Guest Post: Joe Babinsack reviews Jimmy Korderas book

Submitted by Joe Babinsack ( This e-mail address is being protected from spambots. You need JavaScript enabled to view it )

Three Count: My Life in Stripes as a WWE Referee
Jimmy Korderas
ECW Press
$19.95 US/CDN

I was going to lead off with a WCW Three Count joke, but who remembers that trio of Evan Karagias/Shannon Moore/Shane Helms (and Tank Abbott)?
Besides, in a stroke of marketing genius, Jimmy Korderas included a discussion he had with Bruno Sammartino about thirty years ago. My read on the quote was that it spoke to the usual theme of Bruno inclusions, but in the end Korderas must have heeded Bruno’s words, because he did escape the industry unlike most people who get caught up in it.

As an aside, after this weekend it will be interesting to see how those Bruno comments change. I can’t wait to hear what Michael Hayes has to say on future roundtables with the WWE….

But back to the well timed book…

Jimmy Korderas touts that the most important part of being a professional wrestling referee is to not be noticed. I do wish he would have gotten more involved in various aspects of his role in the business, but in terms of the typical biography, ECW Press style, I was pleasantly surprised. There is a distinct sense of how Korderas went from fan to referee, how he took up theopportunity to get involved in the business with Jack Tunney, and how he made a career in the WWF/E.

There are also several distinct tangents that very much should have been explored. Early talk about some controversial referees are clearly avoided, which leads to to many unanswered questions. Sure, there are scandals and some of them outside of his own story, but Korderas seems to sidestep the details of a few situations with a fellow Canadian referee, a guy whom he – in many ways – replaced.

And then there’s a whole big story about Korderas had his WWF referee career sidetracked by something he’d rather not talk about.

It’s bad enough when he writes how he dodged the details with Jack Tunney, but this is his book, his life and he’s dodging some scandalous times in the business?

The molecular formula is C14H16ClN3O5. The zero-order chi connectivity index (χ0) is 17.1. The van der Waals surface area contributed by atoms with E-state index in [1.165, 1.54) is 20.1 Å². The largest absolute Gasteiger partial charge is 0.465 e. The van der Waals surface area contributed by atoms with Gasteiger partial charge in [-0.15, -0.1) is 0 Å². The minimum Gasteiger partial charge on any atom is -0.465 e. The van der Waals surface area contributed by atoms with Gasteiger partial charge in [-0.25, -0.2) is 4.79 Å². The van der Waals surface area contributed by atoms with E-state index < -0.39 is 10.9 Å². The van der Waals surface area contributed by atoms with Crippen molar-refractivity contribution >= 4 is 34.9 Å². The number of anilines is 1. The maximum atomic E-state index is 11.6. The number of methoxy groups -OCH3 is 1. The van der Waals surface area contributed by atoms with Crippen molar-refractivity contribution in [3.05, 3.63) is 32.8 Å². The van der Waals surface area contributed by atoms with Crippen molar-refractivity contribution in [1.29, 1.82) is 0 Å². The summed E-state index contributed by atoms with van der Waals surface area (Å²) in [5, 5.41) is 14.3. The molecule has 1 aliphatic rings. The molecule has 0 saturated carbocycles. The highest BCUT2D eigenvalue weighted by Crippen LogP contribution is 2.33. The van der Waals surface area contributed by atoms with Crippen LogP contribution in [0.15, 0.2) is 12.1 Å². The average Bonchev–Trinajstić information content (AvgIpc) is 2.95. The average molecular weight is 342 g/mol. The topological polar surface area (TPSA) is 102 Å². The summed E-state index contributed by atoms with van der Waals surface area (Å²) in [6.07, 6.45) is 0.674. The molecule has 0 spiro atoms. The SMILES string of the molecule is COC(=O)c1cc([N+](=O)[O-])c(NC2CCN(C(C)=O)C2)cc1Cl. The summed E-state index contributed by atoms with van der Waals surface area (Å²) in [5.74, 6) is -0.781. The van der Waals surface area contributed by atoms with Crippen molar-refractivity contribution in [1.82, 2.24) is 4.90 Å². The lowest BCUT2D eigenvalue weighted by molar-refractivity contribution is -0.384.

What’s-up-with-that? (To quote that guy that used to be in WCW’s Three Count).

And then there comes to the Larry Zbyszko time frame issue, where a huge gaping hole in the timeline mysteriously gets sidestepped. In this case, there’s a half decade in the 1990’s, and another few years in the 2000’s, that seem to get the glossing over. It’s not just that there could be a lot more detail involved in the day-to-day role of a WWF/E referee, but there’s a lot of time and a few generations of workers involved, all of which could have gotten a lot more detail.

The only other negative I’m feeling is that, despit the intro by Adam Copeland and a chapter about that WrestleMania match between Edge and The Undertaker and the feeling of respect involved by having Jimmy Korderas welcomed as the referee, I really thought there would be more about Edge and that Canadian crew….

Korderas writes early on about how he had to learn the job on his own, how he started out as a fan, and how he transistioned into a bigger role in professional wrestling. But he never seems to break big ground about being a referee or get into details beyond the typical ECW ‘wrestling is a work’ theme.